"We were all making our way to the upper deck and a great many went to the
side of the boat toward the dock. Still a greater number, however, went over
to the river side. All of a sudden, just as the boat seemed pulling out from
the dock, she began to list and slowly teetered over away from the dock.

Hundreds rushed toward the dock side and many jumped overboard. Women and
children became frantic. Nobody seemed to know what to do. Few thought of
life preservers. There was little time to think about anything.

"Shortly the air was filled with screams of horror. Hundreds slipped over
the side of the boat into the water. We were among those who were lucky
enough to be saved. We hung on until rescued."
Women with their hair streaming down their backs ran about the shore yelling
for their little children. Men were demanding of policemen to know whether
their entire families had been wiped out by the disaster.

The cooler heads went about the work of saving as many as possible while the
big majority of the survivors just seemed to lose their heads.

The work of rescue, however, was wonderful. To physicians, policemen,
firemen and many people who work in the vicinity of the disaster too much
credit cannot be given.
Scenes around the dock shortly after the accident happened were terrible.
Women and children were yelling frantically for their relatives. Men were
crying like babies. Several families had been separated in the mad scramble
for safety when the boat first listed. Part of the family went down and the
other part was rescued.

Thousands of people soon lined the docks. Among the first rescued were
women, men and children who had hung onto the boat until a rescue tug
steamed to the scene.

All over the ground lay people who had been rendered unconscious in the
water. As they were rescued they were carried to the dock and left for
doctors to work over. The work of rescue of those still on board the boat
and those who were in the water hanging onto wreckage were sensational.

Tugs played around the scene and as victims were picked up they were taken
to shore and into the hands of doctors. First aid was given to all and many
were brought out of unconsciousness by fast work.

Deputy Commissioner Henry Burkhardt ordered the Wells and Clark street
bridges cleared to prevent them going down under the weight of thousands who
rushed on them when the accident happened.

Peter Horwich took his violin with him when he jumped. Gave it to woman in
water. Both rescued.

Caspar Lalind, 3718 Odgen av., saved wife and daughter, Cecilia. Son,
Caspar, drowned.

Joe Conrad clambered through porthole with baby in arms. Didn't know whose.
Gave it to woman to hold. Baby disappeared.

Students from U. S. Naval Reserve school, Lake Bluff, came with apparatus to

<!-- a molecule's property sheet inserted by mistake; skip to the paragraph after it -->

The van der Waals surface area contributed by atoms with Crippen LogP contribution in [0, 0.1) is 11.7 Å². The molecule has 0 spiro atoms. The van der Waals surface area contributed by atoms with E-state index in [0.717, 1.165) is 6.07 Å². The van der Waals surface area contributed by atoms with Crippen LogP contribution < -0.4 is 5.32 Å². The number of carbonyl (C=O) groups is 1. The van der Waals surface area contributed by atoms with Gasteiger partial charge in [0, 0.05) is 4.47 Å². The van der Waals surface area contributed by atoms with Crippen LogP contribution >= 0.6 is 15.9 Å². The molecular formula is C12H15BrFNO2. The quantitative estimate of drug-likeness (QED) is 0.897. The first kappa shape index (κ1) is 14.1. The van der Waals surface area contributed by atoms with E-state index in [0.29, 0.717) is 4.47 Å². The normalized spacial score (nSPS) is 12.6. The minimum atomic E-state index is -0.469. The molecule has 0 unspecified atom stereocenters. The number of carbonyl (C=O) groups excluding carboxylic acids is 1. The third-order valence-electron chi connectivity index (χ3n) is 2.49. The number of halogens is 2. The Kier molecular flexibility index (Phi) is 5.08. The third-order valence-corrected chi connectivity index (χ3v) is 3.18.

drag for bodies.

Small fire started in hold. Soon extinguished.

Roy Kloeppin, 1716 Dayton, jumped from other excursion boat Roosevelt,
rescued 27 and pulled out 18 dead. Only 2 were men.

State's Att'y Hoyne got on the ground personally this morning to
investigate. Instead of waiting for the report of a coroner's jury he will
present the facts first hand to the grand jury and get quick action if there
is any criminal liability.

Dr. Thos. Carter, city ambulance surgeon, after conference with Drs.
Springer and Henry Rhinehart, coroner's physicians who were out on the boat
checking bodies as they came through, estimate that 1,800 lost their lives.

Wm. Doderlein, for 25 years first mate on an ocean liner, saw the boat
loading. "Experience taught me that it was overloaded," he said. "I rushed
to the captain and told him so. He laughed at me." Doderlein works at 112 S.
Water St.

Aid. Koman, in whose ward most of the unfortunates lived, said criminal
prosecutions against officials of the company were an immediate possibility.

Thirty bodies were taken to a morgue at 642 N. Clark. A thousand
grief-stricken relatives of excursionists crowded around the building. The
pavement caved in and many were injured.

Registration quarters were established at 215 N. Clark. The boat Roosevelt
and a commission house were used as temporary morgues. Here pitiful,
heartrending scenes were enacted as relatives came to look over the bodies.

The St. Joseph & Chicago Steamship Co. is said to be the real owner of the

Annie Pirapia, 2302 Kirkland St., and May Kates, 2332 W. Huron st., who got
on the Theodore Roosevelt instead of the Eastland by mistake, say they saw
at least 20 children under 3 years, floating in water after the boat went

About 1,000 people got on roof of Cougel Bros., 150 S. Water, to watch.
Building began to shake. Rushed crowd off. Fifteen saved women in building
at the time rushed to street. Police rushed crowd back at La Salle and
Water, fearing building would fall in and drop people into river.

A policeman carried a 2-year-old baby off the boat. Thought she was dead.
Worked pulmotor and revived her. Unidentified.

There are 15 pulmotors in Chicago. Commonwealth Edison employes say if there
had been 90 they could have saved 200 more of the first rescued.

Member of crew of Str. Petoskey dived for a woman. He did not come up again.